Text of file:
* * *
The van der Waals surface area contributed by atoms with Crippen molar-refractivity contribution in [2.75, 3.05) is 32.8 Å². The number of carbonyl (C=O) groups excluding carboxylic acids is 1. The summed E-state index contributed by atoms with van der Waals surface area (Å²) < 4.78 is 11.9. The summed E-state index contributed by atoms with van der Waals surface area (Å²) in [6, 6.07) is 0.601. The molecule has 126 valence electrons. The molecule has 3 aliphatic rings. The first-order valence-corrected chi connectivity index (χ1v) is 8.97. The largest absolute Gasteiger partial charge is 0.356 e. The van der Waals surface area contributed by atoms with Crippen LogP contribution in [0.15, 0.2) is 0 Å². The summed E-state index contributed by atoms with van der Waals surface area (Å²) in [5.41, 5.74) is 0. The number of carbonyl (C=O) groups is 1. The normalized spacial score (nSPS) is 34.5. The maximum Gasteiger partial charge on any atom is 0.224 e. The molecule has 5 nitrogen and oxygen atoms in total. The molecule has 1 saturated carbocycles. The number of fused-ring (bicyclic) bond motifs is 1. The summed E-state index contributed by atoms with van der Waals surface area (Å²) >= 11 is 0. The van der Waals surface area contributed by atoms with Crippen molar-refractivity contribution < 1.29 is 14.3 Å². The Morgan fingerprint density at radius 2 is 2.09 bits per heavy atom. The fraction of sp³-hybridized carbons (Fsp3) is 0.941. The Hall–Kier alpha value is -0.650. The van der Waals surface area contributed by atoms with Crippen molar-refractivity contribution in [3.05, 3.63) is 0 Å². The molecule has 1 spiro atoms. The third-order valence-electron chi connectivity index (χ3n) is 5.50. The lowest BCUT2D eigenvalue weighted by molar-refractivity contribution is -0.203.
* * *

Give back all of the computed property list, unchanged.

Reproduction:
The van der Waals surface area contributed by atoms with Crippen molar-refractivity contribution in [2.75, 3.05) is 32.8 Å². The number of carbonyl (C=O) groups excluding carboxylic acids is 1. The summed E-state index contributed by atoms with van der Waals surface area (Å²) < 4.78 is 11.9. The summed E-state index contributed by atoms with van der Waals surface area (Å²) in [6, 6.07) is 0.601. The molecule has 126 valence electrons. The molecule has 3 aliphatic rings. The first-order valence-corrected chi connectivity index (χ1v) is 8.97. The largest absolute Gasteiger partial charge is 0.356 e. The van der Waals surface area contributed by atoms with Crippen LogP contribution in [0.15, 0.2) is 0 Å². The summed E-state index contributed by atoms with van der Waals surface area (Å²) in [5.41, 5.74) is 0. The number of carbonyl (C=O) groups is 1. The normalized spacial score (nSPS) is 34.5. The maximum Gasteiger partial charge on any atom is 0.224 e. The molecule has 5 nitrogen and oxygen atoms in total. The molecule has 1 saturated carbocycles. The number of fused-ring (bicyclic) bond motifs is 1. The summed E-state index contributed by atoms with van der Waals surface area (Å²) >= 11 is 0. The van der Waals surface area contributed by atoms with Crippen molar-refractivity contribution < 1.29 is 14.3 Å². The Morgan fingerprint density at radius 2 is 2.09 bits per heavy atom. The fraction of sp³-hybridized carbons (Fsp3) is 0.941. The Hall–Kier alpha value is -0.650. The van der Waals surface area contributed by atoms with Crippen molar-refractivity contribution in [3.05, 3.63) is 0 Å². The molecule has 1 spiro atoms. The third-order valence-electron chi connectivity index (χ3n) is 5.50. The lowest BCUT2D eigenvalue weighted by molar-refractivity contribution is -0.203.